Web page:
Sourdough Ciabatta

(Phyllis) #37

My prior experience with ciabatta is from Nancy Silverton’s La Brea bread cookbook and this was a chance to expand my repertoire.
Three loaves just came out of the oven and they look and smell very inviting. I wish I had “dimpled” the loaves as Nancy Silvreton advises because the loaves sprung in the oven quite a bit but the taste will be the real test.

(Melissa) #38

How did your ciabatta come out?

I can’t promise you’ll like my version of ciabatta, but I recently watched the Chef’s Table episode featuring Nancy Silverton, and I CAN guarantee that I also do the focused recipe tweaking and repetition that the documentary shows her doing​:nerd_face::grin:

(Phyllis) #39

The ciabatta is wonderful. This recipe is one I will definitely keep in my rotation.

(KarenN621) #40

I just made this recipe - it is perfect!! I’m really pleased with the amazing results I was able to achieve on my first try - thank you for your clear explanations and all the hints and tips you offered. Attached is a picture of my bake today. I know I need to work on shaping, but otherwise, it looks great and tastes great too!

(nickg) #41

I saw that a different recipe was listed on this forum using much less starter than what is posted on the original recipe. I think the original called for 550g of starter–which was 100%–and the one in the forum used 50%.

Can you explain how the affects bulk fermentation time? Would the one with more starter ferment quicker?

Thank you!!

(Melissa) #42

Yes, more starter will ferment faster. However, using some sprouted flour can speed things up too. That concern and convenience (inventory) were why I experimented with a lower percentage in the 50% starter recipe.

Both worked quite well, and you’d be fine doing either ratio, depending on your schedule and interesting building a vat of starter.

(nickg) #43

That’s great–thank you!
I might give the 50% a try. 550g seems like quite a build.

Do you think that using all AP flour or a mix of AP and bread flour or a mix of AP and Whole Wheat would work? I’m not sure if I have access to sprouted wheat.

Thanks again!!

(Melissa) #44

Absolutely play with flour types. Different wheats and percentages of whole wheat can absorb more or less water (if you went, for example, 80% whole grain I’d maybe add a little more water). Take a look at the photo gallery in the recipe and you can get a sense of hydration.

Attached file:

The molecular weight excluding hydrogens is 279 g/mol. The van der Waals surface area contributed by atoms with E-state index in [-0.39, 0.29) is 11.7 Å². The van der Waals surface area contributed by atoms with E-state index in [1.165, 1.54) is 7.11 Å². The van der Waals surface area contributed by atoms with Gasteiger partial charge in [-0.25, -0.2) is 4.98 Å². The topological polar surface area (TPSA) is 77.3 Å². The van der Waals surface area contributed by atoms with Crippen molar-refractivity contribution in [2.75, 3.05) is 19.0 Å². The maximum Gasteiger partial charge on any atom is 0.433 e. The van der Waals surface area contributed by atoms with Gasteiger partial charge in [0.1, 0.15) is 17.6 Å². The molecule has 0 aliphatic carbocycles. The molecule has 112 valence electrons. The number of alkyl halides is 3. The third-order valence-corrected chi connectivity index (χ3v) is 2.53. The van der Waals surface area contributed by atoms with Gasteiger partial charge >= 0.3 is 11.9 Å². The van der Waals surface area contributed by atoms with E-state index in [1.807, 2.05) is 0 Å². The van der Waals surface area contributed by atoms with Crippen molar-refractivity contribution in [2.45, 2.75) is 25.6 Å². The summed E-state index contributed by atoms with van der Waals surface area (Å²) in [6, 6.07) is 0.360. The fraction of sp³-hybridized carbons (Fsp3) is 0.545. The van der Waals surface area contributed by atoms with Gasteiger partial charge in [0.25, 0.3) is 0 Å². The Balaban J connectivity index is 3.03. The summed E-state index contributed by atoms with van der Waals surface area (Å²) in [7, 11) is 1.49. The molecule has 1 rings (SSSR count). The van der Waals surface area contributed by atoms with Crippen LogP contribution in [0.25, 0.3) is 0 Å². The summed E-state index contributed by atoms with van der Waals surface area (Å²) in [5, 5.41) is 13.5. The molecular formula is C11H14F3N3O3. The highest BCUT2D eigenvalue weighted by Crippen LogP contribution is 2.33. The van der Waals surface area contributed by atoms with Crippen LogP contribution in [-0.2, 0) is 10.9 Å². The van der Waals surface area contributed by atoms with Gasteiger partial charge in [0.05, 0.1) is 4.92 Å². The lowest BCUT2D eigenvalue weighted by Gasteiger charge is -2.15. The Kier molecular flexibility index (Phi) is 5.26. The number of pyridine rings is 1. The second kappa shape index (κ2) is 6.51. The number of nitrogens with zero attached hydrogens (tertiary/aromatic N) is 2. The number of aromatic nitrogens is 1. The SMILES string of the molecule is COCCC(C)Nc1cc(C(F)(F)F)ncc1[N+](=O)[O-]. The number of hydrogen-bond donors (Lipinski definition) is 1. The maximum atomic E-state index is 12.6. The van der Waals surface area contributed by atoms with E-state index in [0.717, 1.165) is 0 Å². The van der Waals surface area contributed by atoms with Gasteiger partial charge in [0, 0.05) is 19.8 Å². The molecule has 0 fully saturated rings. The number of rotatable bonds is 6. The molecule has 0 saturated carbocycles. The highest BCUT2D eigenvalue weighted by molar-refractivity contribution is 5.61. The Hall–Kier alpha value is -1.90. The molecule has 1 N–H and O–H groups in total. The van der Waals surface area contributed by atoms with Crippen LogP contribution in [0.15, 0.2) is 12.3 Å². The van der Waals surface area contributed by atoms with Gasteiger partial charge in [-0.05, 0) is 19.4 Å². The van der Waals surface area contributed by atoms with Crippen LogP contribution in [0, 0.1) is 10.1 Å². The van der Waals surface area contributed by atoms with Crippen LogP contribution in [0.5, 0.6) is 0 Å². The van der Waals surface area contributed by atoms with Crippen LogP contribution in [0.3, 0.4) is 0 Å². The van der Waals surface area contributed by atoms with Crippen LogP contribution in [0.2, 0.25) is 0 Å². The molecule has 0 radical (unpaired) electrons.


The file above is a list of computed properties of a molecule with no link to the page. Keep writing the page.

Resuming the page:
(nickg) #45

Cool, thanks!!

(nickg) #46

Last question from me on this.
Is this 50% starter of the total flour or final dough weight? (i.e., 500g flour uses 250g starter)
I’ve seen people use both in various recipes, just want to make sure I am using the correct amount!

Thank you!

Is a wet starter better for sourdough?
(Melissa) #47

It’s % of flour.

Here’s the recipe with 50% starter – so you can see all the ingredient volumes and weights.

(nickg) #48

Perfect, thanks so much!

(kraj) #49

Sometimes you don’t want to make so much bread in one go.
With this current recipe how is it possible to reduce the final loaf weight by say 50%?
Is there a formula you can use to manipulate the ratios of flour to water to choose the best final loaf weight to suit your needs?
Great recipe btw.

(Melissa) #50

Sure, just decide how much you want, for example half, and divide each ingredient by 2 … or multiply by 0.5

(kraj) #51

Thanks for the reply Melissa.
I have been reading about the “bakers percentage” and without getting to mathematical does simply dividing each ingredients by the same amount maintain the correct percentage of flour to water for the particular recipe?
Out of curiosity, for the original recipe you outlined, what is the bakers percentage?

(Melissa) #52

There’s kinda no way to avoid the math. I’ll try to give you the starting point so you feel comfortable with the process, as it’ll be useful to be able to do the math whenever you want.

Take each ingredient and divide it by the weight of the flour e.g. 550 g in this recipe

550/550 = 1 or 100% flour
550/550 = 1 or 100% sourdough starter
280/550 = .51 or 51% water
24/550 = .04 or 4% olive oil
and so on

Now if you want to use only 200g flour, you recreate the ingredient list from there.

1.00 x 200 = 200 g flour
1.00 x 200 = 200 g starter
0.51 x 200 = 102 g water
0.04 x 200 = 8g olive oil

(kraj) #53

Wow! How easy is that. Thanks

(Melissa) #54

You’re welcome

(kraj) #55

In the recipe you mention bulk fermentation at room temperature until double in size. Can you also complete bulk fermentation overnight in the fridge? Does that change anything (flavour/oven rise etc)

(Melissa) #56

Sorry I’m just seeing this now. Completing the bulk fermentation in the fridge is fine. Aim for close to the same volume increase. Cold does compress gases a bit so the dough may look a little smaller and still be developed. The sourness may increase too. Also, shaping cold is easier but be careful not to tear the dough.